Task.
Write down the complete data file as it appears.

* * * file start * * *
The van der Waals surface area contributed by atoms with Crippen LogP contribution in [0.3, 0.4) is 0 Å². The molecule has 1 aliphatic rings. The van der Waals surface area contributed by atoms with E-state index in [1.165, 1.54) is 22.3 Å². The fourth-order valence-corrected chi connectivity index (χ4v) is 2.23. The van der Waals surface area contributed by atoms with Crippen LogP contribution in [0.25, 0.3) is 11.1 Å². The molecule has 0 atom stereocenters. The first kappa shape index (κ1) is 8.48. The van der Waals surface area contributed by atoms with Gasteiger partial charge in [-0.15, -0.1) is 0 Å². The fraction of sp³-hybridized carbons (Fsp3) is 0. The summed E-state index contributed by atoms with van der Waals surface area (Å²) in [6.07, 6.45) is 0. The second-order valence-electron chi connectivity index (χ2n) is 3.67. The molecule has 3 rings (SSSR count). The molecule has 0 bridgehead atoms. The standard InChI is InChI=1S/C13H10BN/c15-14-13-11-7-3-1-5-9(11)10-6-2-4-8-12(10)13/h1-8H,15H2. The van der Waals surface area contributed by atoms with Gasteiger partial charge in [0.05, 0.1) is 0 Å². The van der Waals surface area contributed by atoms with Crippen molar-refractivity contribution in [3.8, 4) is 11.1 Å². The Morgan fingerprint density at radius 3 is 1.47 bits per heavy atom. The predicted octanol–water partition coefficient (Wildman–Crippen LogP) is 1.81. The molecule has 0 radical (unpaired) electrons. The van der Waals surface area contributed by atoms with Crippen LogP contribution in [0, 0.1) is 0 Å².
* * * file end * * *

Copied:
The van der Waals surface area contributed by atoms with Crippen LogP contribution in [0.3, 0.4) is 0 Å². The molecule has 1 aliphatic rings. The van der Waals surface area contributed by atoms with E-state index in [1.165, 1.54) is 22.3 Å². The fourth-order valence-corrected chi connectivity index (χ4v) is 2.23. The van der Waals surface area contributed by atoms with Crippen LogP contribution in [0.25, 0.3) is 11.1 Å². The molecule has 0 atom stereocenters. The first kappa shape index (κ1) is 8.48. The van der Waals surface area contributed by atoms with Gasteiger partial charge in [-0.15, -0.1) is 0 Å². The fraction of sp³-hybridized carbons (Fsp3) is 0. The summed E-state index contributed by atoms with van der Waals surface area (Å²) in [6.07, 6.45) is 0. The second-order valence-electron chi connectivity index (χ2n) is 3.67. The molecule has 3 rings (SSSR count). The molecule has 0 bridgehead atoms. The standard InChI is InChI=1S/C13H10BN/c15-14-13-11-7-3-1-5-9(11)10-6-2-4-8-12(10)13/h1-8H,15H2. The van der Waals surface area contributed by atoms with Gasteiger partial charge in [0.05, 0.1) is 0 Å². The van der Waals surface area contributed by atoms with Crippen molar-refractivity contribution in [3.8, 4) is 11.1 Å². The Morgan fingerprint density at radius 3 is 1.47 bits per heavy atom. The predicted octanol–water partition coefficient (Wildman–Crippen LogP) is 1.81. The molecule has 0 radical (unpaired) electrons. The van der Waals surface area contributed by atoms with Crippen LogP contribution in [0, 0.1) is 0 Å².